Lamar Jackson’s heroics Monday night wouldn’t have been possible without Calais Campbell’s blocked field goal attempt in the fourth quarter against the Colts. It kept the Ravens within a touchdown and a 2-point conversion of tying the game, which they did, of course, but after the game, Campbell gave credit to another big man on the special teams unit: defensive tackle Broderick Washington.
“I was on the field, but then I was told that [Washington] called the play, because we have six different blocks we can do, and we tried a bunch of them,” Campbell said. “So, when he called the swim, the coach went with it, and man, great call.”
During practice last week, the Ravens made the decision to move Washington just outside of Campbell in the field goal block formation to create more space. Campbell said Washington told him throughout the week, “‘Man, we’re going to get a block. I promise you; I’m going to get a good push. You just get through there, and I’m just going to give you some space to go get a block.’”
The blocked kick, a 37-yard attempt by Rodrigo Blankenship with 4:37 remaining, could’ve sealed a Colts victory. But Campbell’s push — and Washington’s coaching decision — was the difference in another wild comeback win.
“I was back talking to Lamar [Jackson] ... I came back and said, ‘What happened? What happened?’ I found out that Broderick Washington … We had moved him to the position just outside of Calais [Campbell], and I told Calais, in particular, to the coaches all week, he was going to block a field goal,” Ravens coach John Harbaugh said.
“Calais is just a superstar in whatever he does, and he made a play for us on special teams. Every one of those plays had to be made, obviously, for us to win the game.”
Mark Andrews dedicated his performance to late grandmother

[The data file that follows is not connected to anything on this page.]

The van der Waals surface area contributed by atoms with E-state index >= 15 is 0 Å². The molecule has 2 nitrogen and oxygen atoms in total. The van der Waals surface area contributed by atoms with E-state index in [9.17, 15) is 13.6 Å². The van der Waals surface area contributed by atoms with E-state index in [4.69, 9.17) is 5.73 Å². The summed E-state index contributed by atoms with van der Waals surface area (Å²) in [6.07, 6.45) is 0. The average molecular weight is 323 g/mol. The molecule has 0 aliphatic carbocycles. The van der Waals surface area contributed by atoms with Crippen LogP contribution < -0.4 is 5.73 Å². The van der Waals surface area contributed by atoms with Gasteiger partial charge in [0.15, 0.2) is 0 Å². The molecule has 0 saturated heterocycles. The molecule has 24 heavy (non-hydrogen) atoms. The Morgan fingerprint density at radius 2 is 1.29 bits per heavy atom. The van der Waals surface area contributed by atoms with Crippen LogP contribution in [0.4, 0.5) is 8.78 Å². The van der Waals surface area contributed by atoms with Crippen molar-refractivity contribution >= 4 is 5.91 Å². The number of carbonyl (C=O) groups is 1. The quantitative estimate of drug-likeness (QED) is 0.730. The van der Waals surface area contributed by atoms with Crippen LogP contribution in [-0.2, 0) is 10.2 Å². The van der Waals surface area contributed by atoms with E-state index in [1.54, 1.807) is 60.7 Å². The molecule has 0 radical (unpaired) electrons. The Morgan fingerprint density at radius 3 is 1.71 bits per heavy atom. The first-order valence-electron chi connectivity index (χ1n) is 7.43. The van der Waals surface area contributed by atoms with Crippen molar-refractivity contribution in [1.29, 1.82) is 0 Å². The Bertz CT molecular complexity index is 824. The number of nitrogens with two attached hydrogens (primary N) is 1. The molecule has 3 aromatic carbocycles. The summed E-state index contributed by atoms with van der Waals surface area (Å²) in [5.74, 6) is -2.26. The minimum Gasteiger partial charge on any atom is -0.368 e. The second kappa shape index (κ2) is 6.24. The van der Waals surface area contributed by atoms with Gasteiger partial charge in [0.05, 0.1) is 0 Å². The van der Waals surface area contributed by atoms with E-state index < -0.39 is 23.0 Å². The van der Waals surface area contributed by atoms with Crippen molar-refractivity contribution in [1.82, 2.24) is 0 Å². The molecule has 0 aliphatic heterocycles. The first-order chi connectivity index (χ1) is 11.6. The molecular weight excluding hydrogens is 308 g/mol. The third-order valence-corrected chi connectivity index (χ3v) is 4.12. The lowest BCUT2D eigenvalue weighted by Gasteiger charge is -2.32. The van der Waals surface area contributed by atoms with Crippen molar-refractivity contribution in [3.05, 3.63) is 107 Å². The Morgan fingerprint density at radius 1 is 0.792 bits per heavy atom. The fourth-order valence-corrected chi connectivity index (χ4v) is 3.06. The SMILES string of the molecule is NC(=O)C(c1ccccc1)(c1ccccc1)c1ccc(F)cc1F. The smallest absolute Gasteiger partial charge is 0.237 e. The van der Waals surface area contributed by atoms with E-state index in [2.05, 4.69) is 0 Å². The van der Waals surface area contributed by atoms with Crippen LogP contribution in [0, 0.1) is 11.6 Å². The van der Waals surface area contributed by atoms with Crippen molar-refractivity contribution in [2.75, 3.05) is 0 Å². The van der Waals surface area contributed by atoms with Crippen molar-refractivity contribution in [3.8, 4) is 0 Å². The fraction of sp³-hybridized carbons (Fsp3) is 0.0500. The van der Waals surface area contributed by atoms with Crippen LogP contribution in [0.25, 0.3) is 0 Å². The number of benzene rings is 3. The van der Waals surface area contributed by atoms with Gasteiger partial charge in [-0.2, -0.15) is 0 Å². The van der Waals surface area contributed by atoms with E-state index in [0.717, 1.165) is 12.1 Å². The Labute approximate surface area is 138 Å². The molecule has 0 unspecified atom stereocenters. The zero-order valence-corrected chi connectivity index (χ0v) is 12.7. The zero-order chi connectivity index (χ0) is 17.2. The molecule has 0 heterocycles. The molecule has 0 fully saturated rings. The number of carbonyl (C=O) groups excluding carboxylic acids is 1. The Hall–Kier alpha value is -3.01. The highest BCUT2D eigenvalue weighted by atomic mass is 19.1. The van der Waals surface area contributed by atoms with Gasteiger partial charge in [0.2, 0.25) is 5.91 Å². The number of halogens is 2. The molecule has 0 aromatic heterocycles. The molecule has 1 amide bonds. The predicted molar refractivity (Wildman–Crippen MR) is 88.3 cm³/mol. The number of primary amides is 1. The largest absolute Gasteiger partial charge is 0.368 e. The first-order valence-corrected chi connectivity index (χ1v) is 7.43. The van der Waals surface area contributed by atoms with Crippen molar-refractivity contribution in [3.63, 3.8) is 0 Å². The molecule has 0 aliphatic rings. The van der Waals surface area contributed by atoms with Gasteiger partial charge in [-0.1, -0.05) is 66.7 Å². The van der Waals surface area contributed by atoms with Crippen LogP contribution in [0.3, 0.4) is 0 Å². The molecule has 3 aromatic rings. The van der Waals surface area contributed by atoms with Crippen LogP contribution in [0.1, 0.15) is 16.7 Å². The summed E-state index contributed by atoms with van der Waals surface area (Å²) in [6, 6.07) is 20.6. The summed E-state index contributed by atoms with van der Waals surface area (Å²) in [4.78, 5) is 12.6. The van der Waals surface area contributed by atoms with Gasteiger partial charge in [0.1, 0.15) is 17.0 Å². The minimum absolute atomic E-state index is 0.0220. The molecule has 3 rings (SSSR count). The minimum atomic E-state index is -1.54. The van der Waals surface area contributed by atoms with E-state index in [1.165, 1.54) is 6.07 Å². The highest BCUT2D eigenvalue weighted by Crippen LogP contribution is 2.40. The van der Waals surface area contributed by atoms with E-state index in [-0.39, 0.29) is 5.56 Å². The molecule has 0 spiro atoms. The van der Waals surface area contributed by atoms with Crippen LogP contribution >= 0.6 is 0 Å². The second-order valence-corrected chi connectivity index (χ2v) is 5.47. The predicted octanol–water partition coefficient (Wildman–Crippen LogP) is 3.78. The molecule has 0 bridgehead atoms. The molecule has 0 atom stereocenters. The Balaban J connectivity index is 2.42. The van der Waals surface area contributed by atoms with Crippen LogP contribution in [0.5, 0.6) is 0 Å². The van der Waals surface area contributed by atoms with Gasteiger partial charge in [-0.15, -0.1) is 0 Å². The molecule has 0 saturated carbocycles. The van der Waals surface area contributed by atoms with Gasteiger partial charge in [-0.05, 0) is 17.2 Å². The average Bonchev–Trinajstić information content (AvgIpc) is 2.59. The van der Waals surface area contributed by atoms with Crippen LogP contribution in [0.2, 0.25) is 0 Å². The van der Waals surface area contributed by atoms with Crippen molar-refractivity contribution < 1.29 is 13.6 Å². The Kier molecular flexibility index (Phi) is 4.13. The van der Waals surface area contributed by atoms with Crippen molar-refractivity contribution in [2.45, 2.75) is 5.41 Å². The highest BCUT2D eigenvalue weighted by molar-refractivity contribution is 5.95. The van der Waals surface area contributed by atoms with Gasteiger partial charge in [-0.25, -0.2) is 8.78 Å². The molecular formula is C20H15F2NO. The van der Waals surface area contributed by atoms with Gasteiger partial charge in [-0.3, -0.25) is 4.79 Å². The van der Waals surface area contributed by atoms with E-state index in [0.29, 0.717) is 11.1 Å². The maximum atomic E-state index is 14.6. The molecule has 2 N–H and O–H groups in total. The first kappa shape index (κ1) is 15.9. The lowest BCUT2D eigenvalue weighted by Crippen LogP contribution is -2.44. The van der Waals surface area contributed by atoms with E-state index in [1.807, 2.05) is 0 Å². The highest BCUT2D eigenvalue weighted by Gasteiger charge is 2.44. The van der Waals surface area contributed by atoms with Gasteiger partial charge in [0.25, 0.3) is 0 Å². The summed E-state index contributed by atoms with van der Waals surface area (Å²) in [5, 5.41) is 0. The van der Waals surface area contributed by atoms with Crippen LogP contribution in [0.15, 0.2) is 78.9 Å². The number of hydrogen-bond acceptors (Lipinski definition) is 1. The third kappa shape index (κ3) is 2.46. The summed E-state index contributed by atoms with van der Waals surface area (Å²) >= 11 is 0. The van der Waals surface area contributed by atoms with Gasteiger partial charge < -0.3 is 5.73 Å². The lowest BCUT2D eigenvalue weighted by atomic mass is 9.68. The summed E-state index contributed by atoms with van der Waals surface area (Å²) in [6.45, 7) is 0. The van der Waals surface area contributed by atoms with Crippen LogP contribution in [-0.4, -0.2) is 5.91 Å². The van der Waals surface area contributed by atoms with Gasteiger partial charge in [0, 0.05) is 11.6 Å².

Ravens tight end Mark Andrews said his 11-catch, 147-yard, two-touchdown performance was dedicated to his grandmother, who died over the weekend.
With 46 seconds left in the fourth quarter, Andrews caught a 4-yard touchdown pass followed by a 2-point conversion that tied the game at 25.
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“I was sad that I wasn’t able to be there for her, but she means a lot to me,” Andrews said. “Growing up, she lived like a block away. So, I’d run to her house [and] ride to her house. All of our family is praying for her, and they were super sad. I’m glad I was able to play for her, man. She’s the biggest Ravens fan ever. She’s really good at technology, and she looked up every article you all have ever written. So, I know she was looking down on me watching, and I’m extremely blessed to have had her in my life.”
- Before Monday night’s collapse, the Colts were 120-0 after leading by 16 points in the fourth quarter since 1984.
- Ravens cornerback Anthony Averett struggled mightily against the Colts receivers. According to Next GenStats, he was targeted 11 times and allowed nine receptions for 184 yards.
- The Ravens, who converted 34% of their third downs before Monday night, went 3-for-8 against the Colts. They struggled on third downs in the first half, going 0-for-5.
- Safety Chuck Clark said it was a great feeling to see cornerback Tavon Young’s unnecessary roughness penalty not affect the outcome of the game. Young was penalized 15 yardsafter pushing Colts’ tight end Jack Doyle with 18 seconds left in the game. A few plays later, Blankenship missed a potential game-winning 47-yard field goal attempt as time expired. “We all laugh about it — relief,” Clark said. “It didn’t make a difference. It’s just a building point for us, a learning point, for everybody.”